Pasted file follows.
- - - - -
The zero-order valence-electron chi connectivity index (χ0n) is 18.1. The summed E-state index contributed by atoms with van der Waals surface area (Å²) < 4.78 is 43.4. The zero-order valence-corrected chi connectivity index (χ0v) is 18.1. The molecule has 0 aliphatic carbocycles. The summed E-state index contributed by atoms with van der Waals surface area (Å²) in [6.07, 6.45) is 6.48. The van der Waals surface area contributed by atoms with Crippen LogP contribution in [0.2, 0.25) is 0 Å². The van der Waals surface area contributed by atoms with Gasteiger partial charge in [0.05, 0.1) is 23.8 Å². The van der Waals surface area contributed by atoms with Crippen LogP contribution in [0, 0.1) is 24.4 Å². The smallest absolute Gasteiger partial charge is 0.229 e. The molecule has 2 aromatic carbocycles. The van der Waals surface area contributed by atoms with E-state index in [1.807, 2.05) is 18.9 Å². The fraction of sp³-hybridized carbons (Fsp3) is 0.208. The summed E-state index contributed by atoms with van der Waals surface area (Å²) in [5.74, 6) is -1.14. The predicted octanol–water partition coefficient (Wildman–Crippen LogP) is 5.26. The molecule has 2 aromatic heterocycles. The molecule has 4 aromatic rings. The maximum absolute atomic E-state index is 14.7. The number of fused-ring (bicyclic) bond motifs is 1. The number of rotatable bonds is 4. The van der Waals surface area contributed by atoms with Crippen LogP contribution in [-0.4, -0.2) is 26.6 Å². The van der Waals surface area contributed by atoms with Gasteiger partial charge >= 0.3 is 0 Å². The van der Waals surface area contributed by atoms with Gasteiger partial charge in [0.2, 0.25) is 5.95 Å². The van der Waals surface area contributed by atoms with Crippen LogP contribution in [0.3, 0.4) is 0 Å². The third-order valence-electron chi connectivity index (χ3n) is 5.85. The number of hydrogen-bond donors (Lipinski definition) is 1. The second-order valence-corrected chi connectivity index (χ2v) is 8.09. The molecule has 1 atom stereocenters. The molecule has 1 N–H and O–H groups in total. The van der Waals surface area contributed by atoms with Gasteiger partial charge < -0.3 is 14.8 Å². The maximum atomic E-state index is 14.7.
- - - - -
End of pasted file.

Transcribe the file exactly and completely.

The zero-order valence-electron chi connectivity index (χ0n) is 18.1. The summed E-state index contributed by atoms with van der Waals surface area (Å²) < 4.78 is 43.4. The zero-order valence-corrected chi connectivity index (χ0v) is 18.1. The molecule has 0 aliphatic carbocycles. The summed E-state index contributed by atoms with van der Waals surface area (Å²) in [6.07, 6.45) is 6.48. The van der Waals surface area contributed by atoms with Crippen LogP contribution in [0.2, 0.25) is 0 Å². The van der Waals surface area contributed by atoms with Gasteiger partial charge in [0.05, 0.1) is 23.8 Å². The van der Waals surface area contributed by atoms with Crippen LogP contribution in [0, 0.1) is 24.4 Å². The smallest absolute Gasteiger partial charge is 0.229 e. The molecule has 2 aromatic carbocycles. The van der Waals surface area contributed by atoms with E-state index in [1.807, 2.05) is 18.9 Å². The fraction of sp³-hybridized carbons (Fsp3) is 0.208. The summed E-state index contributed by atoms with van der Waals surface area (Å²) in [5.74, 6) is -1.14. The predicted octanol–water partition coefficient (Wildman–Crippen LogP) is 5.26. The molecule has 2 aromatic heterocycles. The molecule has 4 aromatic rings. The maximum absolute atomic E-state index is 14.7. The number of fused-ring (bicyclic) bond motifs is 1. The number of rotatable bonds is 4. The van der Waals surface area contributed by atoms with Crippen LogP contribution in [-0.4, -0.2) is 26.6 Å². The van der Waals surface area contributed by atoms with Gasteiger partial charge >= 0.3 is 0 Å². The van der Waals surface area contributed by atoms with Gasteiger partial charge in [0.2, 0.25) is 5.95 Å². The van der Waals surface area contributed by atoms with Crippen LogP contribution in [0.3, 0.4) is 0 Å². The third-order valence-electron chi connectivity index (χ3n) is 5.85. The number of hydrogen-bond donors (Lipinski definition) is 1. The second-order valence-corrected chi connectivity index (χ2v) is 8.09. The molecule has 1 atom stereocenters. The molecule has 1 N–H and O–H groups in total. The van der Waals surface area contributed by atoms with Gasteiger partial charge < -0.3 is 14.8 Å². The maximum atomic E-state index is 14.7.